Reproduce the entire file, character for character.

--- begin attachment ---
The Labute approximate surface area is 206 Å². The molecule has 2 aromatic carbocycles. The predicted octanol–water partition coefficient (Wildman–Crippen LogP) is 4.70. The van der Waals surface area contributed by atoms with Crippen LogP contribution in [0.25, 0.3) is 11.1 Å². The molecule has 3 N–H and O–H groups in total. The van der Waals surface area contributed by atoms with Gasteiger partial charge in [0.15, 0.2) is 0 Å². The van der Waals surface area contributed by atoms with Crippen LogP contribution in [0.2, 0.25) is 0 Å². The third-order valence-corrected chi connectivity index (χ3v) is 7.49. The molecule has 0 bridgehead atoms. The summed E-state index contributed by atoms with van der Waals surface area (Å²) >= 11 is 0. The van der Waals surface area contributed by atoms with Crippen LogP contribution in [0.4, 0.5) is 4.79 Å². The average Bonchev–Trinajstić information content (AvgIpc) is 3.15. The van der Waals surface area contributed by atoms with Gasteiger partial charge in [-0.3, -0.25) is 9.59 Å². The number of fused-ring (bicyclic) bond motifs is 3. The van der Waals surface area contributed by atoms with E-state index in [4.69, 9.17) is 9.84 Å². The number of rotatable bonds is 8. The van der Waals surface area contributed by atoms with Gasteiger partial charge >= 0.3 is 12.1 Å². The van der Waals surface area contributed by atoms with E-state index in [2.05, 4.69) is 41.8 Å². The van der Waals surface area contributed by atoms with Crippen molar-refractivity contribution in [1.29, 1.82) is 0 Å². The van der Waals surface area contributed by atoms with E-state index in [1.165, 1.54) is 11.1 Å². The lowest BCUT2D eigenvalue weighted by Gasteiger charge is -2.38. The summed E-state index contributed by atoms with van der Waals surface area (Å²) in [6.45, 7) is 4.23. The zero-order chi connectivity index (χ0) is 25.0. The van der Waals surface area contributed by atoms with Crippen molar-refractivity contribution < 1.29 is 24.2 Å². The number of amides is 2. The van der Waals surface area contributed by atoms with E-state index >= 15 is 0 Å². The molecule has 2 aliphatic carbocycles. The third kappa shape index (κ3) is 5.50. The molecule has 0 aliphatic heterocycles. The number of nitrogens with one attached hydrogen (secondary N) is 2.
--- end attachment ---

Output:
The Labute approximate surface area is 206 Å². The molecule has 2 aromatic carbocycles. The predicted octanol–water partition coefficient (Wildman–Crippen LogP) is 4.70. The van der Waals surface area contributed by atoms with Crippen LogP contribution in [0.25, 0.3) is 11.1 Å². The molecule has 3 N–H and O–H groups in total. The van der Waals surface area contributed by atoms with Gasteiger partial charge in [0.15, 0.2) is 0 Å². The van der Waals surface area contributed by atoms with Crippen LogP contribution in [0.2, 0.25) is 0 Å². The third-order valence-corrected chi connectivity index (χ3v) is 7.49. The molecule has 0 bridgehead atoms. The summed E-state index contributed by atoms with van der Waals surface area (Å²) >= 11 is 0. The van der Waals surface area contributed by atoms with Crippen LogP contribution in [0.4, 0.5) is 4.79 Å². The average Bonchev–Trinajstić information content (AvgIpc) is 3.15. The van der Waals surface area contributed by atoms with Gasteiger partial charge in [-0.3, -0.25) is 9.59 Å². The number of fused-ring (bicyclic) bond motifs is 3. The van der Waals surface area contributed by atoms with E-state index in [4.69, 9.17) is 9.84 Å². The number of rotatable bonds is 8. The van der Waals surface area contributed by atoms with Gasteiger partial charge >= 0.3 is 12.1 Å². The van der Waals surface area contributed by atoms with E-state index in [2.05, 4.69) is 41.8 Å². The van der Waals surface area contributed by atoms with Crippen molar-refractivity contribution in [1.29, 1.82) is 0 Å². The van der Waals surface area contributed by atoms with E-state index in [1.165, 1.54) is 11.1 Å². The lowest BCUT2D eigenvalue weighted by Gasteiger charge is -2.38. The summed E-state index contributed by atoms with van der Waals surface area (Å²) in [6.45, 7) is 4.23. The zero-order chi connectivity index (χ0) is 25.0. The van der Waals surface area contributed by atoms with Crippen molar-refractivity contribution < 1.29 is 24.2 Å². The number of amides is 2. The van der Waals surface area contributed by atoms with E-state index >= 15 is 0 Å². The molecule has 2 aliphatic carbocycles. The third kappa shape index (κ3) is 5.50. The molecule has 0 aliphatic heterocycles. The number of nitrogens with one attached hydrogen (secondary N) is 2.